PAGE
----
The Heavy Financial Burden of Living With a Rare Disease

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by Mark Harrington |

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Here in the United States, the richest nation in the world in terms of nominal gross domestic product, medical expenses are the No. 1 cause of bankruptcy. People in the rare disease community are well aware of this and among the hardest hit.

Seven years ago, I went to the pharmacy to pick up a prescription for my mother. Ma was fortunate. Her several chronic conditions required expensive, lifesaving medications, but she retired with a generous pension that included prescription drugs.

Ahead of me in line was an elderly woman whose prescriptions totaled $67. She didn’t have the money and turned to leave, so I quietly paid her total.

That incident is seared into my memory. I once read that U.S. healthcare is the best in the world, but is it of any value if people can’t afford to access it?

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Last month, I underwent intravenous immunoglobulin therapy to treat my myasthenia gravis (MG). The Gamunex-C medication alone cost $25,000, and with additional costs, my bill totaled $26,265.

I have a surgery scheduled for July 19. In preparation for it, I had to undergo oral surgery on June 1. Because I have employer-provided health insurance, my out-of-pocket cost was $3,605 instead of $30,625.

I’ve spent my adult life teaching in Texas, where the average teacher salary for the 2019-2020 school year was $57,091, according to Insider. When taxes, Medicare, life insurance, union dues, and other miscellaneous costs are deducted, my salary is reduced substantially. Then there are my health insurance premiums, which total $4,464 a year.

That amount would be a bargain if I didn’t also need to pay co-pays and deductibles and reach my annual out-of-pocket maximum. In total, I pay $11,914 a year for healthcare. If I had my spouse and children on the plan, the total would be more than $30,000. These figures are not outliers. Teachers in every state are faced with similar or worse situations.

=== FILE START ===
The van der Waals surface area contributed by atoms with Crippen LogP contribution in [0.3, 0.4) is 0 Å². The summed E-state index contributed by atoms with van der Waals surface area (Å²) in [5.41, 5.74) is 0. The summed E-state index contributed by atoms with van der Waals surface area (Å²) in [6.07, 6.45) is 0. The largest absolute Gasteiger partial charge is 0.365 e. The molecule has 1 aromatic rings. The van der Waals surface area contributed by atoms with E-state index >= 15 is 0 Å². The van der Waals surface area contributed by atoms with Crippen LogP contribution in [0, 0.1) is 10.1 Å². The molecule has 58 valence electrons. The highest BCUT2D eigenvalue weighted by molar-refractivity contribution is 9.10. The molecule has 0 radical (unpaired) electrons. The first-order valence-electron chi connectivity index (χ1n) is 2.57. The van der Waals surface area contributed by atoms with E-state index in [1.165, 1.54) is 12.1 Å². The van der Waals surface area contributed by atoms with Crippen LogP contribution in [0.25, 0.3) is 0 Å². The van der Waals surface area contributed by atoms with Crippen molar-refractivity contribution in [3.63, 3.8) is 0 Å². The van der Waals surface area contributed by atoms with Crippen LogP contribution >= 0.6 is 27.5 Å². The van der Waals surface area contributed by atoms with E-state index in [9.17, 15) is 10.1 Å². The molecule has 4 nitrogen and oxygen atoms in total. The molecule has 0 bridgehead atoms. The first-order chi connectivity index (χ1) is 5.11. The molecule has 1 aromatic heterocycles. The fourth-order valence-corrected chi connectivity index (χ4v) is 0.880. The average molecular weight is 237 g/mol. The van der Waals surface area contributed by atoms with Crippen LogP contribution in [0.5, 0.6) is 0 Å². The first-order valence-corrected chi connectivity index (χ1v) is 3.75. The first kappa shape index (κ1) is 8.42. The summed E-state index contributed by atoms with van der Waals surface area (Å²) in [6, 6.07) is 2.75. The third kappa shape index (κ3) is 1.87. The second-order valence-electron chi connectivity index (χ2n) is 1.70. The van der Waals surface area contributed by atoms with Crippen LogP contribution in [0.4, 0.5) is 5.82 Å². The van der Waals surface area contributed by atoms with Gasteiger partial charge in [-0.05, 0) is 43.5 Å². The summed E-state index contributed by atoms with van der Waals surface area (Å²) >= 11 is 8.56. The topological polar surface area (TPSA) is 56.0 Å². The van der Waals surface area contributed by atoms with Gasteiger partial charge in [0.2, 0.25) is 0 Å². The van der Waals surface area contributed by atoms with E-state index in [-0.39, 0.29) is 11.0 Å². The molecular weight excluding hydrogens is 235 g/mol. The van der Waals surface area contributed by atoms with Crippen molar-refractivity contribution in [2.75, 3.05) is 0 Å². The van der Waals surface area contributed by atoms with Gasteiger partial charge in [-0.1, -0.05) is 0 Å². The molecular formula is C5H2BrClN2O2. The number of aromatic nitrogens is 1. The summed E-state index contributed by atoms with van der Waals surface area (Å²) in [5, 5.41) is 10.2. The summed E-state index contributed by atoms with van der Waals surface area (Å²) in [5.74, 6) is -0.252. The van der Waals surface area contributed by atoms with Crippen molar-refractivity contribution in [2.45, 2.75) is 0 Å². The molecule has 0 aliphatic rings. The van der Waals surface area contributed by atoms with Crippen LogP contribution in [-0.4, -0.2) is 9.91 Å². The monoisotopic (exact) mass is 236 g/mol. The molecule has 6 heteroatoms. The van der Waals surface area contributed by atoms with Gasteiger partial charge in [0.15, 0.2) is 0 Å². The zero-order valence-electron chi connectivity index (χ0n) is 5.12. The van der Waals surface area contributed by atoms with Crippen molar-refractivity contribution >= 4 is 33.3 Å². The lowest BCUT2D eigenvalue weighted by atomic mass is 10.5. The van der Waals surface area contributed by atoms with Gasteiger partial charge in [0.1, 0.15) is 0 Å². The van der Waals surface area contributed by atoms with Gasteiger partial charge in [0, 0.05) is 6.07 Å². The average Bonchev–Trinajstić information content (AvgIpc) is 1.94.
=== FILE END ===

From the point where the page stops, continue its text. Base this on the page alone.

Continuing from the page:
Due to MG complications, I have been on medical leave since Sept. 1. While the disability insurance I purchased helps, it only replaces two-thirds of my salary, while my living expenses have either remained static or increased. It took four months for me to receive my first disability payment. That’s four months without income!

These unexpected financial setbacks were devastating. My credit rating tanked, and my savings were wiped out. No matter my health, I’ll be forced to return to work this August, or else face unemployment and lack of health insurance.

The annual cost of rare diseases in the U.S. was nearly $1 trillion in 2019, according to a study released by the EveryLife Foundation for Rare Diseases. But this problem is not limited to the United States, as rare disease patients across the world face financial problems directly related to medical costs.

I’m lucky that my family has resources to help; they’ve saved me from complete financial ruin. But what about my compatriots in the rare disease community who aren’t so fortunate?

New, lifesaving treatments for rare diseases are constantly being developed and put on the market. Many dreams for recovery are now close to reality.

As Ségolene Aymé, founder of the Paris-based rare disease internet portal Orphanet, explained at the 2018 World Orphan Drug Congress in Barcelona, “[T]he number of very promising molecules in development is increasing. We already know that what was once considered possibilities in the past are now realities, and that with technological advancements and increased knowledge about rare diseases, we are going to be able to treat most of these diseases in the future.”

Sounds so hopeful! Yet there are no guarantees that those of us who need the treatments — and who may die without them — will be able to afford them when they become available. Will we one day be in line at the pharmacy, unable to pay?

I wish I could end on a note of hope, but I fear that economic hardships, many of which are the result of healthcare costs, have created conditions ripe for social chaos. To paraphrase Margaret Atwood, the United States isn’t exempt from the economic rules that govern societies. Those of us in the rare disease community must lead the way in attempting to address these difficult financial issues.


Myasthenia Gravis News is strictly a news and information website about the disease. It does not provide medical advice, diagnosis, or treatment. This content is not intended to be a substitute for professional medical advice, diagnosis, or treatment. Always seek the advice of your physician or other qualified health provider with any questions you may have regarding a medical condition. Never disregard professional medical advice or delay in seeking it because of something you have read on this website. The opinions expressed in this column are not those of Myasthenia Gravis News or its parent company, BioNews, and are intended to spark discussion about issues pertaining to myasthenia gravis.

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